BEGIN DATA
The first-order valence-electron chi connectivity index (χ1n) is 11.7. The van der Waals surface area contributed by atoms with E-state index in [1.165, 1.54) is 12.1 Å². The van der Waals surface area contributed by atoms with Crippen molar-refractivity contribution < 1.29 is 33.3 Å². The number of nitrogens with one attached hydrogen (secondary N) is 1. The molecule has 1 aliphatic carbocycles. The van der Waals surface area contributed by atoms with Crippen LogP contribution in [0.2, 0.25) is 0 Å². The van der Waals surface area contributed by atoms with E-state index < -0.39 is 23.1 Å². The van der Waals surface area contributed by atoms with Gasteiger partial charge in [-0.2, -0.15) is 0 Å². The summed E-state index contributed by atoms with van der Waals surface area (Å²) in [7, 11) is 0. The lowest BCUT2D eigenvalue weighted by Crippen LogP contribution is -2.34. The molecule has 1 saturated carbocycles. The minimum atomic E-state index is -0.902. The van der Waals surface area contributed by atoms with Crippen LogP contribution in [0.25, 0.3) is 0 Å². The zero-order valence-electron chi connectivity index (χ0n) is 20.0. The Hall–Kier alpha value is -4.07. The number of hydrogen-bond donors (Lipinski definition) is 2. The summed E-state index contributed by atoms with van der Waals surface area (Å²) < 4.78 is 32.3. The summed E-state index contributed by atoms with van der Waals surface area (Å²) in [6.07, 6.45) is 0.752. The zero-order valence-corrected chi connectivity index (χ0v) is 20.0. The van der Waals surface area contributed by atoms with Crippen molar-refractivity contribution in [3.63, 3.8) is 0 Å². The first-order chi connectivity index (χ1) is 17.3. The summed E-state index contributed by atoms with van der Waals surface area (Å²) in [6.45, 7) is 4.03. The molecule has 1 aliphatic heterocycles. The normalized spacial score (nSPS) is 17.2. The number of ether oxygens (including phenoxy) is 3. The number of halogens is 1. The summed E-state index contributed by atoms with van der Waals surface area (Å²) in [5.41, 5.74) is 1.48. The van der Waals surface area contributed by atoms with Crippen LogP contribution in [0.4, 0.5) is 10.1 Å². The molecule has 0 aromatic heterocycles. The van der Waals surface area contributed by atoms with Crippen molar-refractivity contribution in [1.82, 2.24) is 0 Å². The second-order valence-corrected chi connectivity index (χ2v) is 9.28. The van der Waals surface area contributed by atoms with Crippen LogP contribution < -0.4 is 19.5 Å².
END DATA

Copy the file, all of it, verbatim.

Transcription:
The first-order valence-electron chi connectivity index (χ1n) is 11.7. The van der Waals surface area contributed by atoms with E-state index in [1.165, 1.54) is 12.1 Å². The van der Waals surface area contributed by atoms with Crippen molar-refractivity contribution < 1.29 is 33.3 Å². The number of nitrogens with one attached hydrogen (secondary N) is 1. The molecule has 1 aliphatic carbocycles. The van der Waals surface area contributed by atoms with Crippen LogP contribution in [0.2, 0.25) is 0 Å². The van der Waals surface area contributed by atoms with E-state index < -0.39 is 23.1 Å². The van der Waals surface area contributed by atoms with Gasteiger partial charge in [-0.2, -0.15) is 0 Å². The summed E-state index contributed by atoms with van der Waals surface area (Å²) in [7, 11) is 0. The lowest BCUT2D eigenvalue weighted by Crippen LogP contribution is -2.34. The molecule has 1 saturated carbocycles. The minimum atomic E-state index is -0.902. The van der Waals surface area contributed by atoms with Crippen LogP contribution in [0.25, 0.3) is 0 Å². The zero-order valence-electron chi connectivity index (χ0n) is 20.0. The Hall–Kier alpha value is -4.07. The number of hydrogen-bond donors (Lipinski definition) is 2. The summed E-state index contributed by atoms with van der Waals surface area (Å²) < 4.78 is 32.3. The summed E-state index contributed by atoms with van der Waals surface area (Å²) in [6.07, 6.45) is 0.752. The zero-order valence-corrected chi connectivity index (χ0v) is 20.0. The van der Waals surface area contributed by atoms with Crippen molar-refractivity contribution in [3.63, 3.8) is 0 Å². The first-order chi connectivity index (χ1) is 17.3. The summed E-state index contributed by atoms with van der Waals surface area (Å²) in [6.45, 7) is 4.03. The molecule has 1 aliphatic heterocycles. The normalized spacial score (nSPS) is 17.2. The number of ether oxygens (including phenoxy) is 3. The number of halogens is 1. The summed E-state index contributed by atoms with van der Waals surface area (Å²) in [5.41, 5.74) is 1.48. The van der Waals surface area contributed by atoms with Crippen LogP contribution in [0.4, 0.5) is 10.1 Å². The molecule has 0 aromatic heterocycles. The van der Waals surface area contributed by atoms with Crippen molar-refractivity contribution in [1.82, 2.24) is 0 Å². The second-order valence-corrected chi connectivity index (χ2v) is 9.28. The van der Waals surface area contributed by atoms with Crippen LogP contribution < -0.4 is 19.5 Å².